Edward Page Mitchell (1852–1927) was an American editorial and short story writer for The Sun, a daily newspaper in New York City. Mitchell was a prolific writer of Steampunk/Science Fiction, and was more than a little ahead of European contemporaries. Mitchell wrote fiction about a man rendered invisible by scientific means ("The Crystal Man", published in 1881) before H.G. Wells's The Invisible Man, wrote about a time-travel machine ("The Clock that Went Backward") before Wells's The Time Machine, wrote about faster-than-light travel ("The Tachypomp"; now perhaps his best-known work) in 1874, a thinking computer and a cyborg in 1879 ("The Ablest Man in the World"), and also wrote the earliest known stories about matter transmission or teleportation ("The Man without a Body", 1877) and a superior mutant ("Old Squids and Little Speller"). "Exchanging Their Souls" (1877) is one of the earliest fictional accounts of mind transfer.
A collection of his works can be found here.

Luis Senarens
Luis was an American dime novel writer specializing in science fiction, once called "the American Jules Verne". He grew up in a Cuban-American family in Brooklyn. Senarens wrote elaborate and entertaining "inventor" themed stories incorporating all manner of wild devices. Helicopter like flying "ironclads" are widely represented in his work, and predated all other such fictional devizes by a wide margin. If you would like to read up on his work the Reade Family and particularly Boilerplate are presently available in print. For a free view of his work the book Jack Wright and His Electric Stagecoach is a good place to start.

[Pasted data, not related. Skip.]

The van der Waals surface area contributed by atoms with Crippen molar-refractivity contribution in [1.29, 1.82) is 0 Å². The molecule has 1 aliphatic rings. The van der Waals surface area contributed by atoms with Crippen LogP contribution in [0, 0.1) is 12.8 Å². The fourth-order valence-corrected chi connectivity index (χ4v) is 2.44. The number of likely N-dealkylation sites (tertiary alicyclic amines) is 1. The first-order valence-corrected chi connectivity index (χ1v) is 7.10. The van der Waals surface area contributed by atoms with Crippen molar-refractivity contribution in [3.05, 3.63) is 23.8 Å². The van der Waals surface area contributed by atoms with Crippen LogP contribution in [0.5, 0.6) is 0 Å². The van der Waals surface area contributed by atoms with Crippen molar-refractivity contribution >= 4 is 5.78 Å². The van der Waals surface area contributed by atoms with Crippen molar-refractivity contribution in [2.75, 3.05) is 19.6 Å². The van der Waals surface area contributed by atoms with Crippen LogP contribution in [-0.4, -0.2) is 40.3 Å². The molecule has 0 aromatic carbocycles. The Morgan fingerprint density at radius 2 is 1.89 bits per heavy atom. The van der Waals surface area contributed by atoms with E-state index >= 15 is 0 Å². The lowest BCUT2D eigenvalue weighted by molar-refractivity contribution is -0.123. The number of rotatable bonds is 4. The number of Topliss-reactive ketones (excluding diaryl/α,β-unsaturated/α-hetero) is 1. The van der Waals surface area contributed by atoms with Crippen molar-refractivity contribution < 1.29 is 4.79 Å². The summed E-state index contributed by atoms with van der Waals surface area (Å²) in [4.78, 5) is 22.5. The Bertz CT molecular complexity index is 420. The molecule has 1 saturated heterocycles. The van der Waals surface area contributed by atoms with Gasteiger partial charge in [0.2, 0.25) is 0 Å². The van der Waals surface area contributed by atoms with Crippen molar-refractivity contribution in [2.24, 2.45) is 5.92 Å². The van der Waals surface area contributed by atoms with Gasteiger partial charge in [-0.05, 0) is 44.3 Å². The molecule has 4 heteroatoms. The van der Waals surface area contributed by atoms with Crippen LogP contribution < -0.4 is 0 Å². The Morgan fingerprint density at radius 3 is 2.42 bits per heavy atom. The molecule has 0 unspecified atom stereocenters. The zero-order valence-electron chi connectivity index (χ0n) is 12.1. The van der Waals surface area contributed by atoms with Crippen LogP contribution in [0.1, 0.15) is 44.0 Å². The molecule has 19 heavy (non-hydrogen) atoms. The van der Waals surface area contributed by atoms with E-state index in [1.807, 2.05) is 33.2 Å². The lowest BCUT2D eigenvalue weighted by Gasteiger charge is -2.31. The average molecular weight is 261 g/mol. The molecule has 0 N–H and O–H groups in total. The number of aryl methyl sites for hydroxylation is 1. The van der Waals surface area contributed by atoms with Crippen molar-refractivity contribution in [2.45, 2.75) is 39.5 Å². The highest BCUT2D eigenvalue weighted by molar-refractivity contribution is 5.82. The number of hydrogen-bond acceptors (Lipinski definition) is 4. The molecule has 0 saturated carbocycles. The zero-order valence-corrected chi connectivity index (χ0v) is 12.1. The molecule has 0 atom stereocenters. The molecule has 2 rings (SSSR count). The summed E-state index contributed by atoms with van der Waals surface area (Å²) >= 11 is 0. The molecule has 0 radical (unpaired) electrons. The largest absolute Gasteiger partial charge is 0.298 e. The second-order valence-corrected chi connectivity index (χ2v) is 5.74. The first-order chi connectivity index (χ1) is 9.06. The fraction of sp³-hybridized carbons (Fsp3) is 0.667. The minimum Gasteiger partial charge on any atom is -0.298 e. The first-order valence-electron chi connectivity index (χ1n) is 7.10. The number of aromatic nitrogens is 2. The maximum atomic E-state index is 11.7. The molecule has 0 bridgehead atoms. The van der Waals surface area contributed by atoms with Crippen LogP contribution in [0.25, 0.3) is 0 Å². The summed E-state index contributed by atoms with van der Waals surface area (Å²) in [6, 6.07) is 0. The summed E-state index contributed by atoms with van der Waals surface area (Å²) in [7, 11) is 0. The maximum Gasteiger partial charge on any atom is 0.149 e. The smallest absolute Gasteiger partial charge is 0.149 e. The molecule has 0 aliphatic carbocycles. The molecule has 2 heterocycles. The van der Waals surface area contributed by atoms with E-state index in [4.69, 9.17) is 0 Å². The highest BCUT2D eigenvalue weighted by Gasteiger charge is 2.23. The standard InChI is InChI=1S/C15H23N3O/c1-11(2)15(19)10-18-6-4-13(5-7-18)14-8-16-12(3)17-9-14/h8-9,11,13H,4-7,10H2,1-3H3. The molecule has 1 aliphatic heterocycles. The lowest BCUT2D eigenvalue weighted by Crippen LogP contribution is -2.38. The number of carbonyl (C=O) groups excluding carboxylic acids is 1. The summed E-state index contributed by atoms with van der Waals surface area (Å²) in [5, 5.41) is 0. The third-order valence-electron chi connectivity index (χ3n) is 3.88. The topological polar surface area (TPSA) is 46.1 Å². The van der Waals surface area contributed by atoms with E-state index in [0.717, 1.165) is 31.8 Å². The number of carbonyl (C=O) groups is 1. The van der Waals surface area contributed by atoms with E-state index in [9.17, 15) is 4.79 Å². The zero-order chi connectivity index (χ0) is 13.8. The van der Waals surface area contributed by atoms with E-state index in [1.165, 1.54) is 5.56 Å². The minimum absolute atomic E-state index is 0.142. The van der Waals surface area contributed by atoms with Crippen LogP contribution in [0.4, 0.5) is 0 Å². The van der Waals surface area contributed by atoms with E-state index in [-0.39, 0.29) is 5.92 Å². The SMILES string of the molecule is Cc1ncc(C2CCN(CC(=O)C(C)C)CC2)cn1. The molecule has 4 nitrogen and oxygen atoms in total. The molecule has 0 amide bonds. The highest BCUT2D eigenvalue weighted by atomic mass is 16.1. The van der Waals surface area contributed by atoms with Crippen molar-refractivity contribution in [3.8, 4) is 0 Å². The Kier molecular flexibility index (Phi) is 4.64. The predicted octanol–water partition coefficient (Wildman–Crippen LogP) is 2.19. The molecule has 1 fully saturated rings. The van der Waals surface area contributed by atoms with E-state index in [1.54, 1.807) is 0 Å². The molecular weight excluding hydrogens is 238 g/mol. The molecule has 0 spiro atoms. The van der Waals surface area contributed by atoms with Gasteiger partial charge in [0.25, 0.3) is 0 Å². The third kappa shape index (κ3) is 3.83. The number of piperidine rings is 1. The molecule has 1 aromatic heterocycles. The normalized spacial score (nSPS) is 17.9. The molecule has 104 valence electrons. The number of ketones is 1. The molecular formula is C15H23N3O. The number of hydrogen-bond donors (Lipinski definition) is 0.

Garrett Putman Serviss
Garrett Putnam Serviss was an American astronomer, popularizer of astronomy, and early science fiction writer. His scientific papers are very interesting in their own right, and present some very interesting thoughts on the possibilities of life within our own solar system. However on the concept of Steampunk, it would be hard to do better than Edison's Conquest of Mars. In this novel, a force from Earth, composed of troops from around the world (and under the leadership of Thomas Edison) set out in Earth-made spaceships to attack Mars. This is in retaliation of the Martian assault in H.G. Wells War of The Worlds.
The Martians in this version are not like the squid-like Martians described in H.G. Wells's story. These Martians are more humanoid with arms, legs and an enormous head with projector-like eyes and bad looking faces. When they rise, they are 15 feet high (4.572 meters). However this is only the male, for the species exhibits sexual dimorphism. To Earthlings, they appear unpleasant. The Martian women, however, are (of course) graceful and beautiful.
The book contains some notable "firsts" in science fiction: alien abductions, spacesuits (called "air-tight suits"), aliens building the Pyramids, space battles, oxygen pills, asteroid mining and disintegrator rays. Steampunk Space Opera is a wonderful concept.

George Tucker
George Tucker was a United States attorney, author, educator and politician. His literary works include the first fiction of colonial life in Virginia and a second which is one of America's earliest science fictions, A Voyage to the Moon. In this novel we see the first known depiction of antigravity, as well as some novel views of utopian societies in the denizens of the Moon. The novel is more of a review of utopian concepts rather than speculations on science, but it is interesting nonetheless.